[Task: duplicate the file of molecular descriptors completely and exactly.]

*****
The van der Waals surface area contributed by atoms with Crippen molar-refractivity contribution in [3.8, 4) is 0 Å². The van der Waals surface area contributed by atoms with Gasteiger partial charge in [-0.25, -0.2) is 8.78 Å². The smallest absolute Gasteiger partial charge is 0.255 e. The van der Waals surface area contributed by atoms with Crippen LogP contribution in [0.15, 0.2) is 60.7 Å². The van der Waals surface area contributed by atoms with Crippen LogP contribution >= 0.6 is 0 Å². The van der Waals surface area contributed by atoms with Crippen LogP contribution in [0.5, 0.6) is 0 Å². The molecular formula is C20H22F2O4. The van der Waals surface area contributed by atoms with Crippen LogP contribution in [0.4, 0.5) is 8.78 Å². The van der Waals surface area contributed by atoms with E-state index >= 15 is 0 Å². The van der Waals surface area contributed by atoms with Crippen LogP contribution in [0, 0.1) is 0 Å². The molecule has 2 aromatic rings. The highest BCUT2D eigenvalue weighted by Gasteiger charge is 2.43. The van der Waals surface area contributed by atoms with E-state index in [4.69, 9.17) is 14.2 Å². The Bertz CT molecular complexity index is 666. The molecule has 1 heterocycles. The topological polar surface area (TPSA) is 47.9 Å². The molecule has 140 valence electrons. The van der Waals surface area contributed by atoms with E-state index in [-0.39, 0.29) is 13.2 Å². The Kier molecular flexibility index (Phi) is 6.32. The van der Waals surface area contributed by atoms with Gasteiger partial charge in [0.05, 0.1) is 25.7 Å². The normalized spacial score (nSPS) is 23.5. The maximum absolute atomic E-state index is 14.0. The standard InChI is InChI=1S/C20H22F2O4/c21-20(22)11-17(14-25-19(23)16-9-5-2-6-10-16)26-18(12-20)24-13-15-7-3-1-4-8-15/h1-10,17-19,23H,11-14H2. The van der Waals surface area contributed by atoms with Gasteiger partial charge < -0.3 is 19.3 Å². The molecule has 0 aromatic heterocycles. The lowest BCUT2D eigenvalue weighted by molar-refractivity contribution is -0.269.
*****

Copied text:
The van der Waals surface area contributed by atoms with Crippen molar-refractivity contribution in [3.8, 4) is 0 Å². The van der Waals surface area contributed by atoms with Gasteiger partial charge in [-0.25, -0.2) is 8.78 Å². The smallest absolute Gasteiger partial charge is 0.255 e. The van der Waals surface area contributed by atoms with Crippen LogP contribution in [0.15, 0.2) is 60.7 Å². The van der Waals surface area contributed by atoms with Crippen LogP contribution >= 0.6 is 0 Å². The van der Waals surface area contributed by atoms with Crippen LogP contribution in [0.5, 0.6) is 0 Å². The molecular formula is C20H22F2O4. The van der Waals surface area contributed by atoms with Crippen LogP contribution in [0.4, 0.5) is 8.78 Å². The van der Waals surface area contributed by atoms with E-state index >= 15 is 0 Å². The van der Waals surface area contributed by atoms with Crippen LogP contribution in [0, 0.1) is 0 Å². The molecule has 2 aromatic rings. The highest BCUT2D eigenvalue weighted by Gasteiger charge is 2.43. The van der Waals surface area contributed by atoms with E-state index in [4.69, 9.17) is 14.2 Å². The Bertz CT molecular complexity index is 666. The molecule has 1 heterocycles. The topological polar surface area (TPSA) is 47.9 Å². The molecule has 140 valence electrons. The van der Waals surface area contributed by atoms with E-state index in [-0.39, 0.29) is 13.2 Å². The Kier molecular flexibility index (Phi) is 6.32. The van der Waals surface area contributed by atoms with Gasteiger partial charge in [0.05, 0.1) is 25.7 Å². The normalized spacial score (nSPS) is 23.5. The maximum absolute atomic E-state index is 14.0. The standard InChI is InChI=1S/C20H22F2O4/c21-20(22)11-17(14-25-19(23)16-9-5-2-6-10-16)26-18(12-20)24-13-15-7-3-1-4-8-15/h1-10,17-19,23H,11-14H2. The van der Waals surface area contributed by atoms with Gasteiger partial charge < -0.3 is 19.3 Å². The molecule has 0 aromatic heterocycles. The lowest BCUT2D eigenvalue weighted by molar-refractivity contribution is -0.269.